Carl Levy

1951 — ?

Entry 7334


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Revolt Library People Carl Levy

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About Carl Levy

Carl Levy is professor of politics at Goldsmith's College, University of London. He is a specialist in the history of modern Italy and the theory and history of anarchism.

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This person has authored 90 documents, with 459,472 words or 3,175,607 characters.

Abstract Until recently, the relationship between theories of international anarchy and anarchism has been ignored. Very recent work has started to bridge the gap between International Relations theory and the usefulness of anarchism and anarchist theory for the understanding of global politics. This article takes this discussion one step further by examining the relationship between classical anarchism (1860s–1940s), cosmopolitanism, post-anarchism and the global justice movement. It then investigates the linkages between the works of the 19th- and 20th-century anarchists, Rudolf Rocker and Gustav Landauer, and contemporary examinations of the linkages between cultural nationalism, cosmopolitanism and the classical and post-anarch... (From:
Antonio Gramsci, Anarchism, Syndicalism and Sovversivismo Carl Levy Abstract Throughout his career Antonio Gramsci forged a complex relationship with strands of libertarian socialism. This chapter will disentangle this relationship. First it sets out an overview of Gramsci’s unique form of socialism (Sorel, Gentile, Antonio Labriola) before and during the Biennio Rosso and the factory council movement. His early flirtation with syndicalism and Mussolinianism left marks, which positively and negatively affected a later engagement with the libertarian Left. Thus the key term sovversivismo, found in the Quaderni, is crucial to his discussions. In the conclusion, this paper examines the effects of Gramsci’s assessment of the ... (From:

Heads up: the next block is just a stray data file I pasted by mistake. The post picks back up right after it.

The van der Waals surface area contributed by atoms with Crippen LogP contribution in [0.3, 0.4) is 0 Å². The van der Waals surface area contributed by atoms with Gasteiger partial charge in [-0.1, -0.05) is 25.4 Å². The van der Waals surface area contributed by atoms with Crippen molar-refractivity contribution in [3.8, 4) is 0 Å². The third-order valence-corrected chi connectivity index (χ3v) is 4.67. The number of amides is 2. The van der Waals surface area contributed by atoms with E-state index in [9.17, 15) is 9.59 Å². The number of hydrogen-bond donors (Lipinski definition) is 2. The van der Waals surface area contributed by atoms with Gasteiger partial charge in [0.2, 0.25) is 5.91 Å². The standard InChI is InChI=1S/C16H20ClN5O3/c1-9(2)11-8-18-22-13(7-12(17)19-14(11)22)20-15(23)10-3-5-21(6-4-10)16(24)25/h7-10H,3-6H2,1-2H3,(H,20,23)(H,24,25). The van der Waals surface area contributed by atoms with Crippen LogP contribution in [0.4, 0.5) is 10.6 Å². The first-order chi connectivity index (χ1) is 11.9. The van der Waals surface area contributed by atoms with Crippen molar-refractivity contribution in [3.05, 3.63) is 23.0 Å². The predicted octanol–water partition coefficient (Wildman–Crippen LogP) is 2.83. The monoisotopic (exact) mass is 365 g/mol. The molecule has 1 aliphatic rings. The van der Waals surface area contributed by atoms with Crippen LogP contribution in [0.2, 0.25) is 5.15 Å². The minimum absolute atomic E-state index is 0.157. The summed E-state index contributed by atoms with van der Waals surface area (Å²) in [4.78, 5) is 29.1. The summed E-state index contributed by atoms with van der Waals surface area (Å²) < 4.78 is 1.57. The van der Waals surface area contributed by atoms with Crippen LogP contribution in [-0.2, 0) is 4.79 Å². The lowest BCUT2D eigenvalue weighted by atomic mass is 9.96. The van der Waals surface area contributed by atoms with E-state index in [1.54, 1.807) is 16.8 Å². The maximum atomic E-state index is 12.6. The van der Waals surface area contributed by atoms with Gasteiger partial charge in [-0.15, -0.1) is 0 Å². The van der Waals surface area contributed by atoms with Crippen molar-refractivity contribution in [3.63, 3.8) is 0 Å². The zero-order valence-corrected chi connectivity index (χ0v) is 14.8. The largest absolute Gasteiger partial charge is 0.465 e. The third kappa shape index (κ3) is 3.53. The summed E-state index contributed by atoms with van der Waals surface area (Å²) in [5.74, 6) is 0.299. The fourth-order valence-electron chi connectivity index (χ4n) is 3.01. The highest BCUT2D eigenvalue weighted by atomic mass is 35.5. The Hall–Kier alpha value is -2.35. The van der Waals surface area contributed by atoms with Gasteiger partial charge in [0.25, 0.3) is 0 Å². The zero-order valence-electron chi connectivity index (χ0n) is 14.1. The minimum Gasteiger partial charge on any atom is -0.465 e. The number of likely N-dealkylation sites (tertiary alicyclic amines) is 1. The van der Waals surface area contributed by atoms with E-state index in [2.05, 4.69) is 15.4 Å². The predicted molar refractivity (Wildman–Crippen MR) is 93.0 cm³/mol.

14. Situating Hardt and Negri David Bates Introduction To what extent is it possible to situate Hardt and Negri’s thought? Are they best regarded as ‘anarchists,’ ‘socialists,’ ‘communists,’ ‘Marxists,’ ‘Leninists,’ ‘post-Marxists’ or ‘post-anarchists’? Answering this question is no mere intellectual exercise. As Wittgenstein once remarked, ‘words are deeds.’[1062] On the radical Left, much blood has been spilled through those deeds, careers ended and reputations shattered. Of course, today a great deal is made of the claim that we live in ‘post-ideological’ times, ‘new times’ where ‘class struggle&rs... (From:
Appendix II Pro-Government Anarchists by E. Malatesta (Freedom, April 1916) A manifesto has just appeared, signed by kropotkin, grave, Malato, and a dozen other old comrades, in which, echoing the supporters of the Entente Governments who are demanding a fight to a finish and the crushing of Germany, they take their stand against any idea of “premature peace.” The capitalist Press publishes, with natural satisfaction, extracts from the manifesto, and announces it as the work of “leaders of the International Anarchist Movement.” Anarchists, almost all of whom have remained faithful to their convictions, owe it to themselves to protest against this attempt to implicate Anarchism in the continuance of a ferocio... (From:
Introduction: Overview This article is a synoptic overview of a larger project on the social histories of anarchism from the eighteenth century to the present. The specific themes of this article are a discussion of the periodization of anarchism as an ism, an ideology originating in nineteenth-century Europe, and its relationship to and differences with more general libertarian or noncoercive modes of behavior and organization found in all human societies. Secondly, the dissemination of anarchism (and syndicalism) throughout the globe and thus the role of the Global South in the history of anarchism will be surveyed. This article focuses on the period of classical anarchism (1860s to 1940s) and therefore discusses the differences betwee... (From:

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